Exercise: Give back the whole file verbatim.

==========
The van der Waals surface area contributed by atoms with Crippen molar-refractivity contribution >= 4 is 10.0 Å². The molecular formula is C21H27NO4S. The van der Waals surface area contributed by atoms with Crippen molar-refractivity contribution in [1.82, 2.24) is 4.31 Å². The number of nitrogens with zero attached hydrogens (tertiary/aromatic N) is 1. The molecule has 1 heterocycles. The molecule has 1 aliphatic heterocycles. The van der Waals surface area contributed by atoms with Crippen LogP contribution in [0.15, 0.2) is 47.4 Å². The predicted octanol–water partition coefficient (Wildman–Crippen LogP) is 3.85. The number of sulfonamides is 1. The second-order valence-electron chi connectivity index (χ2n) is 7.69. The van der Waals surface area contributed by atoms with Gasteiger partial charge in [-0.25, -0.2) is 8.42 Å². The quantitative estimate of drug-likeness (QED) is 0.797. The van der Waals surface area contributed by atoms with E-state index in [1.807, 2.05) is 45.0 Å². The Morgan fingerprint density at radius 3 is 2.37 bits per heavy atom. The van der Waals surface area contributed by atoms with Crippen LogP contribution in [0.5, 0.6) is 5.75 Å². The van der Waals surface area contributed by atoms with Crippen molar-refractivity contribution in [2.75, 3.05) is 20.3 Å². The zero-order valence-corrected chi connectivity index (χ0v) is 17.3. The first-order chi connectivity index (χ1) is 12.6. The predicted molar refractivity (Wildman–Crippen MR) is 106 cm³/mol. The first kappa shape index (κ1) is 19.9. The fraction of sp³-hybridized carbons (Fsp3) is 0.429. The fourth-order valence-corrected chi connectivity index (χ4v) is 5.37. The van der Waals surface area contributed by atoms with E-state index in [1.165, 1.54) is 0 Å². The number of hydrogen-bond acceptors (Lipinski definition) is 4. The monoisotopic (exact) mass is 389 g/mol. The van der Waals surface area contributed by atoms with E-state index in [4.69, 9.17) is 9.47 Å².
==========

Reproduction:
The van der Waals surface area contributed by atoms with Crippen molar-refractivity contribution >= 4 is 10.0 Å². The molecular formula is C21H27NO4S. The van der Waals surface area contributed by atoms with Crippen molar-refractivity contribution in [1.82, 2.24) is 4.31 Å². The number of nitrogens with zero attached hydrogens (tertiary/aromatic N) is 1. The molecule has 1 heterocycles. The molecule has 1 aliphatic heterocycles. The van der Waals surface area contributed by atoms with Crippen LogP contribution in [0.15, 0.2) is 47.4 Å². The predicted octanol–water partition coefficient (Wildman–Crippen LogP) is 3.85. The number of sulfonamides is 1. The second-order valence-electron chi connectivity index (χ2n) is 7.69. The van der Waals surface area contributed by atoms with Gasteiger partial charge in [-0.25, -0.2) is 8.42 Å². The quantitative estimate of drug-likeness (QED) is 0.797. The van der Waals surface area contributed by atoms with E-state index in [1.807, 2.05) is 45.0 Å². The Morgan fingerprint density at radius 3 is 2.37 bits per heavy atom. The van der Waals surface area contributed by atoms with Crippen LogP contribution in [0.5, 0.6) is 5.75 Å². The van der Waals surface area contributed by atoms with Crippen molar-refractivity contribution in [2.75, 3.05) is 20.3 Å². The zero-order valence-corrected chi connectivity index (χ0v) is 17.3. The first-order chi connectivity index (χ1) is 12.6. The predicted molar refractivity (Wildman–Crippen MR) is 106 cm³/mol. The first kappa shape index (κ1) is 19.9. The fraction of sp³-hybridized carbons (Fsp3) is 0.429. The fourth-order valence-corrected chi connectivity index (χ4v) is 5.37. The van der Waals surface area contributed by atoms with E-state index in [1.165, 1.54) is 0 Å². The number of hydrogen-bond acceptors (Lipinski definition) is 4. The monoisotopic (exact) mass is 389 g/mol. The van der Waals surface area contributed by atoms with E-state index in [4.69, 9.17) is 9.47 Å².